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High-Risk Perioperative Medications in the Chinese Elderly Population

Authors Wang S, Ren W, Tan X, Lv X , Liu Y, Gong Y

Received 4 March 2021

Accepted for publication 31 May 2021

Published 24 June 2021 Volume 2021:16 Pages 1201—1213


Checked for plagiarism Yes

Review by Single anonymous peer review

Peer reviewer comments 2

Editor who approved publication: Dr Zhi-Ying Wu

Shuying Wang, Weifang Ren, Xiaofang Tan, Xiaoqun Lv, Yujuan Liu, Yuan Gong

Department of Pharmacy, Jinshan Hospital of Fudan University, Shanghai, People’s Republic of China

Correspondence: Yuan Gong
Department of Pharmacy, Jinshan Hospital of Fudan University, No. 1508, Road Longhang, Shanghai, 201508, People’s Republic of China
Email [email protected]

Background: Inappropriate perioperative medications among elderly patients increase the risk of adverse events and undermine surgical outcomes. This study aimed to assess the prevalence of high-risk medications in elderly surgical patients and verify the effectiveness of a new-developed high-risk perioperative medications (HRPOMs) list for the elderly.
Methods: A cross-sectional, single-center study was conducted at Jinshan Hospital of Fudan University. A total of 810 elderly surgical patients were included in the study. The HRPOMs list was applied to patients’ data to identify the HRPOMs including chronic medications and medications related to surgery.
Results: A total of 2113 HRPOMs were identified in 810 patients who fulfilled the inclusion criteria. Of these, 1067 (50.5%) involved medications related to surgery, and 982 (46.5%) involved chronic medications. The prevalence of HRPOM exposure, which was defined as at least one HRPOM was 76.3%. Patients that were 70 years or older (adjusted odds ratio [AOR] =2.118, 95% confidence interval [CI], 1.420∼ 3.159), hospitalized over two weeks (AOR =4.192, 95% CI, 1.493∼ 11.771), with more than 2 distinct diagnoses (AOR =3.407, 95% CI, 2.224∼ 5.220) and with 16 or more medications during hospitalization were more likely to be exposed to HRPOMs. Patients who underwent surgeries of Grade IV were at 1.73 increased odds of HRPOM exposure compared with those who received surgeries of Grade III or lower (P=0.071).
Conclusion: HRPOMs are more common in patients of 70 years or older, with 3 or more distinct diagnoses, with 16 or more medications and hospitalized for 15 days or longer. Our study showed the validity of the HRPOMs list in the perioperative medication review for the elderly and may induce further research to reveal the impact of HRPOMs upon the surgical outcomes of the elderly.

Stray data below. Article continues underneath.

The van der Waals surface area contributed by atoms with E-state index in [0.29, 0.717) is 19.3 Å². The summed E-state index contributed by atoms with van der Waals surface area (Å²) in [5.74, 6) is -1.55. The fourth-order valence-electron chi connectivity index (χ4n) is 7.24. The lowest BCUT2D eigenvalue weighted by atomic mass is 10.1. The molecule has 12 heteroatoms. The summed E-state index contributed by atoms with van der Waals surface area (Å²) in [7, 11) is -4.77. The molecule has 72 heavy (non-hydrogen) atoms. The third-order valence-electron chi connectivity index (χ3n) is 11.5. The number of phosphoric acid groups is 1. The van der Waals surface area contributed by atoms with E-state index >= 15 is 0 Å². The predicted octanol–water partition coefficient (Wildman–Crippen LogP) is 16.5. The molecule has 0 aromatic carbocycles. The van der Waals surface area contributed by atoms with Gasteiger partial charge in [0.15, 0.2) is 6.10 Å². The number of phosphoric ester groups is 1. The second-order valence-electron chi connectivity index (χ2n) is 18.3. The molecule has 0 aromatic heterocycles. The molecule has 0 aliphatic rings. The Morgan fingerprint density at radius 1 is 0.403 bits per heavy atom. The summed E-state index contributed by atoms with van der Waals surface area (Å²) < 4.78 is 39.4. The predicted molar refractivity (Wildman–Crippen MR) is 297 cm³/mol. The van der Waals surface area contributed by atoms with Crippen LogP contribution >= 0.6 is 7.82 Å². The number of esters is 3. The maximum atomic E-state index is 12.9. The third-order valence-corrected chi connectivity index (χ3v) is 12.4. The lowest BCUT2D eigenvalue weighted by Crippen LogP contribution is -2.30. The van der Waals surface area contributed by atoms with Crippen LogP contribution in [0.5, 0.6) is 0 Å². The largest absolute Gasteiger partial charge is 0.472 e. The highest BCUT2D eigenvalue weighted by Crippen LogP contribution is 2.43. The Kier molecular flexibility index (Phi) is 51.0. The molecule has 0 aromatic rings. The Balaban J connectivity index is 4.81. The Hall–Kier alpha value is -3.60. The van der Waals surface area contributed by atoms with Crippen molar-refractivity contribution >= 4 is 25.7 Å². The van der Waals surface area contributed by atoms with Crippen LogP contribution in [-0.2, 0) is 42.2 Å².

Keywords: prevalence, high-risk perioperative medication, elderly, China


With the progress of medical technology, an ever-increasing number of operative procedures are performed in patients, especially in aged patients. Compared with their younger counterparts, the older surgical patients encounter a higher risk of perioperative complications and mortality due to deteriorated physical function and surgical stress.1,2 Additionally, the elderly are susceptible to multiple comorbid conditions and have to take chronic medications. The inappropriate withdrawal or withholding of chronic medications in perioperative period is associated with an increased risk for drug-related problems (DRPs), including medication errors and adverse events.3,4 Also, the adverse interactions between chronic medications and medications related to surgeries, for instance, anesthetics, analgesics, antibiotics and contrast agents, jeopardize surgical outcomes for the aged patients.5 For these reasons, it is necessary to review the perioperative medications for the elderly all along the care pathway to identify drugs that potentially imperil the safety of the patients.

A medication review refers to the structured evaluation of a patient’s medication regime to provide convenience in minimizing the number of the DRPs and optimizing the patients’ outcomes. A few published studies have established tools for reviewing the elderly patients’ medication regimes and optimizing the patients’ pharmacotherapy. Most of these tools are based on explicit criteria, including the Beers criteria,6 The Screening Tool for Older Person’s Prescription (STOPP) and Screening Tool to Alert doctors to Right Treatment (START) criteria,7 Priscus List,8 Australian Prescribing Indicators Tool,9 French Consensus Panel List,10 Zhan’s criteria11 and Improved criteria in the elderly tool.12 These criteria were mostly used to assess the elder medical patients’ medication rather than surgical ones’, for they failed to evaluate the interactions between medications and perioperative physical and pathological conditions as well as interactions between chronic medications and surgery-related medications. Whereas, a few clinical studies have researched the chronic medication withdrawal and withholding in the perioperative period.13–20 These preexisting studies focused on the impact of specific medication categories upon surgical patients yet did not provide an explicit evidence-based medication list to guide prescribing and medication audit.

Under the circumstances, Chinese experts have developed an explicit criterion as the tool for reviewing high-risk perioperative medications (HRPOMs) for the elderly.21 The HRPOMs are defined as (i) drugs that easily cause toxicity or adverse reactions due to aging physical function and surgical stress, (ii) drugs whose inappropriate withdrawal or continuation in the perioperative period easily causes more harm than benefit, (iii) drugs that can be replaced with safer alternatives. A few previous studies have demonstrated that HRPOMs can undermine the physical function or worsen the pathological conditions,13,22 postpone or exacerbate the recovery of the surgical wound,15,23 and impair the treatment of surgical complications.20